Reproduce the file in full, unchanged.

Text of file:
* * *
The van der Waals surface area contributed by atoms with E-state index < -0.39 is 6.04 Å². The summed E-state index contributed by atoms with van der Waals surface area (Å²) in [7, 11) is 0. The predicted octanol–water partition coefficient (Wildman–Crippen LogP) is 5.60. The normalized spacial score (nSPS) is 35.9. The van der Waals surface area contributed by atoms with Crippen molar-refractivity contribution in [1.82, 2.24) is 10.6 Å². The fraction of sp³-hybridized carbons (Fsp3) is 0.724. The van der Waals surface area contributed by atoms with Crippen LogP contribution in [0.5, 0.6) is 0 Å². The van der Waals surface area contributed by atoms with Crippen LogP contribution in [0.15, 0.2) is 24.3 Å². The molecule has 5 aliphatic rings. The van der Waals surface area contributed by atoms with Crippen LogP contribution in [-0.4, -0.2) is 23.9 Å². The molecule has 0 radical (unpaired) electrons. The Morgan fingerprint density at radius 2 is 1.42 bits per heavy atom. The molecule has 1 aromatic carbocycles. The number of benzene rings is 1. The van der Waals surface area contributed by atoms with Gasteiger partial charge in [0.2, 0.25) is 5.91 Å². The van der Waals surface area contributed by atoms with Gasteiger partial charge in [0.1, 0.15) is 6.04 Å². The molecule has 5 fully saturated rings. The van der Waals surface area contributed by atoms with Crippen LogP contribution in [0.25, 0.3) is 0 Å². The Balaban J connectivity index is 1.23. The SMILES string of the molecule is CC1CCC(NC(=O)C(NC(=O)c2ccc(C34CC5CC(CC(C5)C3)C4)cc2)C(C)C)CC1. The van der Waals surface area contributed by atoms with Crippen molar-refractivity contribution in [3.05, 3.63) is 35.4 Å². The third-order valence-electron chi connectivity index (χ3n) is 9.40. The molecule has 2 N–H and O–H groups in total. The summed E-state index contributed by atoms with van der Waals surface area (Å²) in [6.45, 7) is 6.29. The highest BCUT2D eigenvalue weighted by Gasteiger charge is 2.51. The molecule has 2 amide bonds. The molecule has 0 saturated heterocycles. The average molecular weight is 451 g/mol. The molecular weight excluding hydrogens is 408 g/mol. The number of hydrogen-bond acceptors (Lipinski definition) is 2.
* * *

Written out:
The van der Waals surface area contributed by atoms with E-state index < -0.39 is 6.04 Å². The summed E-state index contributed by atoms with van der Waals surface area (Å²) in [7, 11) is 0. The predicted octanol–water partition coefficient (Wildman–Crippen LogP) is 5.60. The normalized spacial score (nSPS) is 35.9. The van der Waals surface area contributed by atoms with Crippen molar-refractivity contribution in [1.82, 2.24) is 10.6 Å². The fraction of sp³-hybridized carbons (Fsp3) is 0.724. The van der Waals surface area contributed by atoms with Crippen LogP contribution in [0.5, 0.6) is 0 Å². The van der Waals surface area contributed by atoms with Crippen LogP contribution in [0.15, 0.2) is 24.3 Å². The molecule has 5 aliphatic rings. The van der Waals surface area contributed by atoms with Crippen LogP contribution in [-0.4, -0.2) is 23.9 Å². The molecule has 0 radical (unpaired) electrons. The Morgan fingerprint density at radius 2 is 1.42 bits per heavy atom. The molecule has 1 aromatic carbocycles. The number of benzene rings is 1. The van der Waals surface area contributed by atoms with Gasteiger partial charge in [0.2, 0.25) is 5.91 Å². The van der Waals surface area contributed by atoms with Gasteiger partial charge in [0.1, 0.15) is 6.04 Å². The molecule has 5 fully saturated rings. The van der Waals surface area contributed by atoms with Crippen LogP contribution in [0.25, 0.3) is 0 Å². The Balaban J connectivity index is 1.23. The SMILES string of the molecule is CC1CCC(NC(=O)C(NC(=O)c2ccc(C34CC5CC(CC(C5)C3)C4)cc2)C(C)C)CC1. The van der Waals surface area contributed by atoms with Crippen molar-refractivity contribution in [3.05, 3.63) is 35.4 Å². The third-order valence-electron chi connectivity index (χ3n) is 9.40. The molecule has 2 N–H and O–H groups in total. The summed E-state index contributed by atoms with van der Waals surface area (Å²) in [6.45, 7) is 6.29. The highest BCUT2D eigenvalue weighted by Gasteiger charge is 2.51. The molecule has 2 amide bonds. The molecule has 0 saturated heterocycles. The average molecular weight is 451 g/mol. The molecular weight excluding hydrogens is 408 g/mol. The number of hydrogen-bond acceptors (Lipinski definition) is 2.